Leadership: sacrificing for others

In this video – see below – of Simon Sinek’s TED Talk – is essentially talking about leadership being concerned with seeing people as the most essential part of an organization’s machinery. Sinek says that there is a difference between those leaders that sacrifice others to be recognized and those who sacrifice themselves for others to be recognized. Now, while he does not actually talk about schools, but rather business-type organizations, it cannot be denied, I think, that schools are businesses anyhow – just run differently, with its customers being children and parents.

Simon Sinek: Why good leaders make you feel safe

[embedyt]https://www.youtube.com/watch?v=lmyZMtPVodo&list=PLdjvJoyv2qefvKXRuIDtvLrKJatLznHaN&index=2&width=500&height=350[/embedyt]

 

This notion of a leader being one that sacrifices for those hierarchically below him or her is actually at the heart of what I believe leadership is all about. I have recently made a short contribution to a potential book on leadership, asking teachers what one piece of advice would be for a prospective young leader. Whilst there are obviously many different pieces of advice one could give, one that springs to mind is that we are, as Sinek himself says, social animals. We thrive when we feel safe and our strengths are recognized. A leader that looks out to his/her employees, recognizes their strengths and builds upon them is the one that they’re going to follow. A leader that sacrifices himself/herself for his/her employees is the one they’re going to follow – you know, the one who they know will be there for them when things go bad. At the end of the day, the school – or any other organization – where you feel secure as a worker, and more importantly as a human being – is the one you will do absolute everything for. That’s  what will get you out of bed at 6am in the morning, because you know you want to be there. And you want to contribute. Teachers, in my experience, the vast majority of them are naturally quite devoted and often idealistic when it comes to teaching children – we’re like parents who never give up on them, regardless of where they are. But that energy is easily depleted if the working environment is not conducive and hostile to fulfilling that goal.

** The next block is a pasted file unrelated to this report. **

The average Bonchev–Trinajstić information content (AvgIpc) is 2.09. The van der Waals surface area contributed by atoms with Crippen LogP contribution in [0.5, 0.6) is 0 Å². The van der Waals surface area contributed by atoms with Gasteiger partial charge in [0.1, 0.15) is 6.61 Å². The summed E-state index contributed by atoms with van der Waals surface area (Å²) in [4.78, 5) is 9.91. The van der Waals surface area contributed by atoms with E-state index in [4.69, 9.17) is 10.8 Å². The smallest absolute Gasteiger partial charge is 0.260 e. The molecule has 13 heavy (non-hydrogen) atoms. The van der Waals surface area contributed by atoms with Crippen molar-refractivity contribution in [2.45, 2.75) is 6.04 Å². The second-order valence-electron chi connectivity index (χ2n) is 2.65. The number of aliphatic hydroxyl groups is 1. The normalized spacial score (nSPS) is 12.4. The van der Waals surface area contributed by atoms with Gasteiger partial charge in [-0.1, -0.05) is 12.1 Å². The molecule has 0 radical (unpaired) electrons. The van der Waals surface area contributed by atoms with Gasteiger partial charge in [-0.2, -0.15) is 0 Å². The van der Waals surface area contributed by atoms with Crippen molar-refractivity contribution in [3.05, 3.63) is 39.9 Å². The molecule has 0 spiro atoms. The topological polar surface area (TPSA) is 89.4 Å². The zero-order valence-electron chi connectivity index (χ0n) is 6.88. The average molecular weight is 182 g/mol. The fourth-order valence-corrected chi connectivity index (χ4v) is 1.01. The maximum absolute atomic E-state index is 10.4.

I found Sinek’s question: why would you lay off staff if they’re struggling? Would you lay off your children if they came back home with a C?

In that meaning, a leader is like a parent – a father-like or mother-like figure – who goes out of their way to constantly improve the lives of his/her employees. And in doing so, bringing improvements to the lives of their school children. I’ve known a few school leaders like this. They were amazing and created some of the best workplaces I’ve ever worked at. The working climate and optimism permeated the places – that is, they have set the tone for the places. They were giving and they were getting back.

Sinek’s talk has certainly made me feel that one day, perhaps, I would like to be that kind of a leader.

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